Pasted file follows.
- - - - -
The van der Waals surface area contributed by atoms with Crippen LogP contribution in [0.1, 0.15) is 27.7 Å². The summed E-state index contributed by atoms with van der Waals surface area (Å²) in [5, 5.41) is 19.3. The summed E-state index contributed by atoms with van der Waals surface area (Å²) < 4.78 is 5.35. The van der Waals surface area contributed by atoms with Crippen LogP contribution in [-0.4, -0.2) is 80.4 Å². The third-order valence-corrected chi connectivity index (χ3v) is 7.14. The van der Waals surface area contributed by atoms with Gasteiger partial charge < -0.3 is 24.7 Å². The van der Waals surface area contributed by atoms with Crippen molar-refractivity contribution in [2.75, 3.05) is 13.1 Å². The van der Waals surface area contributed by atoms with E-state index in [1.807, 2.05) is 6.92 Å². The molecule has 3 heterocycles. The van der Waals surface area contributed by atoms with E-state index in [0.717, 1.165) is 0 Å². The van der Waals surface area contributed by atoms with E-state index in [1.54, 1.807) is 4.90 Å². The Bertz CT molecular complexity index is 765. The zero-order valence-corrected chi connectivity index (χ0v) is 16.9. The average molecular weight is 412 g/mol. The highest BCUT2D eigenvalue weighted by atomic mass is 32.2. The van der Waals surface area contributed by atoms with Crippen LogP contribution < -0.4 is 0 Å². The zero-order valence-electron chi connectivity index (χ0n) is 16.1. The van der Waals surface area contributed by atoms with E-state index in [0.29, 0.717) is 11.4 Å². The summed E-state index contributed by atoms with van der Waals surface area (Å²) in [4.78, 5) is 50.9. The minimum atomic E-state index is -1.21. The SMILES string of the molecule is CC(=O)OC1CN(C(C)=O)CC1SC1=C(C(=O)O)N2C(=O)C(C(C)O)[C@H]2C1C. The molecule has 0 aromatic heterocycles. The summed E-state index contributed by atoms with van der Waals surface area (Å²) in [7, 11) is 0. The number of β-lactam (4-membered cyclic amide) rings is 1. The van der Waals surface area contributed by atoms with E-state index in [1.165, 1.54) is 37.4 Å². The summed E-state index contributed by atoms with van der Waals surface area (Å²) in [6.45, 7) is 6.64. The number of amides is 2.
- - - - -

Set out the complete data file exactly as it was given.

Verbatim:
The van der Waals surface area contributed by atoms with Crippen LogP contribution in [0.1, 0.15) is 27.7 Å². The summed E-state index contributed by atoms with van der Waals surface area (Å²) in [5, 5.41) is 19.3. The summed E-state index contributed by atoms with van der Waals surface area (Å²) < 4.78 is 5.35. The van der Waals surface area contributed by atoms with Crippen LogP contribution in [-0.4, -0.2) is 80.4 Å². The third-order valence-corrected chi connectivity index (χ3v) is 7.14. The van der Waals surface area contributed by atoms with Gasteiger partial charge < -0.3 is 24.7 Å². The van der Waals surface area contributed by atoms with Crippen molar-refractivity contribution in [2.75, 3.05) is 13.1 Å². The van der Waals surface area contributed by atoms with E-state index in [1.807, 2.05) is 6.92 Å². The molecule has 3 heterocycles. The van der Waals surface area contributed by atoms with E-state index in [0.717, 1.165) is 0 Å². The van der Waals surface area contributed by atoms with E-state index in [1.54, 1.807) is 4.90 Å². The Bertz CT molecular complexity index is 765. The zero-order valence-corrected chi connectivity index (χ0v) is 16.9. The average molecular weight is 412 g/mol. The highest BCUT2D eigenvalue weighted by atomic mass is 32.2. The van der Waals surface area contributed by atoms with Crippen LogP contribution < -0.4 is 0 Å². The zero-order valence-electron chi connectivity index (χ0n) is 16.1. The van der Waals surface area contributed by atoms with E-state index in [0.29, 0.717) is 11.4 Å². The summed E-state index contributed by atoms with van der Waals surface area (Å²) in [4.78, 5) is 50.9. The minimum atomic E-state index is -1.21. The SMILES string of the molecule is CC(=O)OC1CN(C(C)=O)CC1SC1=C(C(=O)O)N2C(=O)C(C(C)O)[C@H]2C1C. The molecule has 0 aromatic heterocycles. The summed E-state index contributed by atoms with van der Waals surface area (Å²) in [7, 11) is 0. The number of β-lactam (4-membered cyclic amide) rings is 1. The van der Waals surface area contributed by atoms with E-state index in [1.165, 1.54) is 37.4 Å². The summed E-state index contributed by atoms with van der Waals surface area (Å²) in [6.45, 7) is 6.64. The number of amides is 2.